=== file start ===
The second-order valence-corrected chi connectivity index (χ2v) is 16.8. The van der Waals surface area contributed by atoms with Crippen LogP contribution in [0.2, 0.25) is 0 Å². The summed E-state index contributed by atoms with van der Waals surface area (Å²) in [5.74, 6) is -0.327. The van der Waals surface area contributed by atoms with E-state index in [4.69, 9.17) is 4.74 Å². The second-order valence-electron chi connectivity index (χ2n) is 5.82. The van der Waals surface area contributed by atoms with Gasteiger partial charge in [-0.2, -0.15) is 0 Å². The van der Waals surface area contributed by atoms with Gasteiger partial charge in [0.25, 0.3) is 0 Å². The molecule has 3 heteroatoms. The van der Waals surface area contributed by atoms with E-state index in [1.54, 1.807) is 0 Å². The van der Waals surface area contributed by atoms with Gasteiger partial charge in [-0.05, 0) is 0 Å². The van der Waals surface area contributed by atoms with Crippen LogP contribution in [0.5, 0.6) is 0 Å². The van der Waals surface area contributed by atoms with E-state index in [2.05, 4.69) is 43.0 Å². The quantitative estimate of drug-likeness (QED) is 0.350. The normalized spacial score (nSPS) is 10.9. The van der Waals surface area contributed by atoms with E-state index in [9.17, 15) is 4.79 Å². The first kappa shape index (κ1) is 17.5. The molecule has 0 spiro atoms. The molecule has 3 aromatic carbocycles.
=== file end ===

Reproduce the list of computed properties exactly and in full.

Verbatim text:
The second-order valence-corrected chi connectivity index (χ2v) is 16.8. The van der Waals surface area contributed by atoms with Crippen LogP contribution in [0.2, 0.25) is 0 Å². The summed E-state index contributed by atoms with van der Waals surface area (Å²) in [5.74, 6) is -0.327. The van der Waals surface area contributed by atoms with E-state index in [4.69, 9.17) is 4.74 Å². The second-order valence-electron chi connectivity index (χ2n) is 5.82. The van der Waals surface area contributed by atoms with Gasteiger partial charge in [-0.2, -0.15) is 0 Å². The van der Waals surface area contributed by atoms with Gasteiger partial charge in [0.25, 0.3) is 0 Å². The molecule has 3 heteroatoms. The van der Waals surface area contributed by atoms with E-state index in [1.54, 1.807) is 0 Å². The van der Waals surface area contributed by atoms with Gasteiger partial charge in [-0.05, 0) is 0 Å². The van der Waals surface area contributed by atoms with Crippen LogP contribution in [0.5, 0.6) is 0 Å². The van der Waals surface area contributed by atoms with E-state index in [2.05, 4.69) is 43.0 Å². The quantitative estimate of drug-likeness (QED) is 0.350. The normalized spacial score (nSPS) is 10.9. The van der Waals surface area contributed by atoms with E-state index in [9.17, 15) is 4.79 Å². The first kappa shape index (κ1) is 17.5. The molecule has 0 spiro atoms. The molecule has 3 aromatic carbocycles.